The Waldo Canyon Fire is nearly contained now, and Colorado Springs is focused now on recovery. Personally, we’re returning to some semblance of normalcy around our place, too. We’re back in our home, re-hanging pictures and washing clothes and vacuuming stray bits of ash that snuck through the windows. We even had a nice Fourth of July holiday this Wednesday.
‘Course, it was a little different than the typical Fourth of July. There were no fireworks, for one thing: The state of Colorado banned them this year—even the big municipal displays. Any soul who might’ve bought a handful of illicit firecrackers or sparklers wisely decided to keep them in storage. If they hadn’t, I’m pretty sure they’d find angry neighbors at their door with pitchforks before first sparkler even stopped sparkling.
So instead of saying “oooh” and “ahhh” in Memorial Park like we typically do, We spent the day with some of my favorite people in the world: A walk in Garden of the Gods with an old high school pal and his family. Dinner with very good friends. It was awesome.
It was more than awesome.
Just a week earlier, these folks were calling me to see if I needed a place to stay or an ear to bend. They were offering to feed us or drive us somewhere. When me and my family were preoccupied with ashes and evacuations, they—and many, many others—were there, walking through the fire with us. Pretty humbling.
I like to think of myself as a pretty independent guy. I don’t like to ask for help. I don’t like to think I need help, frankly. A few years ago, I was in need of a 15-foot ladder to clean out our gutters. My wife suggested I ask our next-door neighbor if we could borrow his, but I couldn’t do it. Don’t want to bother him, I told Wendy. We wound up buying a massive new ladder from the local home improvement place—one we haven’t used since—because I didn’t want to ask for help.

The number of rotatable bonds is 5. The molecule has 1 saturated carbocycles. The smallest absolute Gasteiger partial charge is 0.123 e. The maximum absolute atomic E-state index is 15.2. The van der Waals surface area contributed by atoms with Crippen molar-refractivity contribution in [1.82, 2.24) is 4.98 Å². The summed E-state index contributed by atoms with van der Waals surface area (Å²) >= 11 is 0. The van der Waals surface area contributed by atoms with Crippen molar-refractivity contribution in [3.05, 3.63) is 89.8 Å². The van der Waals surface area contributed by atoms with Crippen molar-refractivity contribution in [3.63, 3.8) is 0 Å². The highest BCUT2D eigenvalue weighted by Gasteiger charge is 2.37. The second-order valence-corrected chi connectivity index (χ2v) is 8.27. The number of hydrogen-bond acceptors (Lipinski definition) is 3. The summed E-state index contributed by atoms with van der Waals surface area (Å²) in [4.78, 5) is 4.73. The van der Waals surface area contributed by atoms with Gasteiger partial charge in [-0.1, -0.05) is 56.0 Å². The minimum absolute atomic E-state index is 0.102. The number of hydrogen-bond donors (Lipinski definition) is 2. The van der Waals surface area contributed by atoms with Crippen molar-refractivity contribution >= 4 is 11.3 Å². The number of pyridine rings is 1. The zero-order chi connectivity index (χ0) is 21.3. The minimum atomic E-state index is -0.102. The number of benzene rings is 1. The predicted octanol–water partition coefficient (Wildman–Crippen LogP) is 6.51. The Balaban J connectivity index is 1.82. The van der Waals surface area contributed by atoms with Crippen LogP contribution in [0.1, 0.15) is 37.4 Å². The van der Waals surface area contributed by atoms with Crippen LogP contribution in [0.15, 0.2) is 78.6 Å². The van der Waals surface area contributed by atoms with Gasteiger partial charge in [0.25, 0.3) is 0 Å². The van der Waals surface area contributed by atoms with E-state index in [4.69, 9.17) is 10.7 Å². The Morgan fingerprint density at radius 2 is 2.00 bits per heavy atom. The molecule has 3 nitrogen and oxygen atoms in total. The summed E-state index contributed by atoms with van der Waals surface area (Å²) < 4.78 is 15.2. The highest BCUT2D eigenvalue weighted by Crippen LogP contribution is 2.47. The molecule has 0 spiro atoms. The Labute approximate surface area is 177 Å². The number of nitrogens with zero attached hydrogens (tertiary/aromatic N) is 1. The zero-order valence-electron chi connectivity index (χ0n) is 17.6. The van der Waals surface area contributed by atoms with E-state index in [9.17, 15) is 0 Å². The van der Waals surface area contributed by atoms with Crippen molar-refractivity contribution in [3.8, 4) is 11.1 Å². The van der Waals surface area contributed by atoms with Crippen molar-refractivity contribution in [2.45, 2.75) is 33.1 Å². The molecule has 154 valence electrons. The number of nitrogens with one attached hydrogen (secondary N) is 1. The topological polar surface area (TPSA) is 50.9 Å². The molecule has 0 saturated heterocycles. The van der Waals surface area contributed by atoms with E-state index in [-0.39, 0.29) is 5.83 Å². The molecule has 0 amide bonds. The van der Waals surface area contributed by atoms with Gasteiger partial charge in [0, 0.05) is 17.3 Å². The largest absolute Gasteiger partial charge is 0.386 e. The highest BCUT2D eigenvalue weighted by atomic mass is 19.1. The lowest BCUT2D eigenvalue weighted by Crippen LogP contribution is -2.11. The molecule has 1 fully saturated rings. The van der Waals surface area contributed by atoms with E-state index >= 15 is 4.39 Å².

Weird, isn’t it? I used to think that I just didn’t want to put other folks out. They have more important things to think about than our petty little needs, I told myself. But I wonder now whether it had more to do with just plain ol’ pride.
But hey, pride is almost a national birthright for us here in America—both the good sort of pride and, maybe, the bad. After all, we Americans like to think of ourselves as self-reliant: It’s our lingering frontier spirit, perhaps, or our desire to set ourselves apart, and sometimes above, the rest of the world. I mean, that’s part of what Independence Day is all about, isn’t it? The idea that, more than 200 years ago, we pushed away from England and the rest of Europe so we could call our own shots. We’re proud of our independence. And we should be.
But there’s a certain beauty in dependence, too.
“A friend loves at all times, and a brother is born for adversity,” Proverbs 17:17 says. When you read the Bible, the New Testament particularly, you read so much about how important it was for believers to be in community—to share their joys and trials and pain with other folks. All of Paul’s letters were written to his friends and communities of friends—folks feeling the stresses and terrors of living out a new, weird faith, but walking through it all together. “We are hard pressed on every side, but not crushed,” he writes to the Corinthians (2 Cor 4:8-9) “perplexed, but not in despair; persecuted, but not abandoned; struck down, but not destroyed.”
The most important word in that whole passage, I think, is “we.” It is the “we” that helps us survive our toughest times. It’s the “we” that gets us through the fire. And that dependence on others—that “we”—includes being dependent on God, too.
Last night at church, we heard from some of the folks in our congregation who had lost their homes in the fire. Their faith and optimism was, naturally, inspiring. The theme of the evening was that whatever we deal with, whatever we face, God is still with us. And He is enough for us.
In my book, I talk a little bit about Batman’s independent streak. He’s the ultimate loner, really: If he needed to sweep some cobwebs from the Batcave, I can’t imagine him asking his neighbor for a ladder, either. But when you study the guy, you find he has tons of friends and partners to help him, to walk through the fire with him. “You know, for a loner, you certainly have yourself a lot of strings,” Catwoman says in Hush. And he needs them all.
I love freedom. I love independence. I love the ability that we have in this country to make our own way, to decide our own leaders, to create our own destiny.
But part of me thinks it’d be great to set aside another holiday, too: Dependence Day. It’d be a day to celebrate the folks in our lives who we know would go through the fire with us. To honor those who, when we stumble, come alongside to and walk with us—whether we think we need their help or not.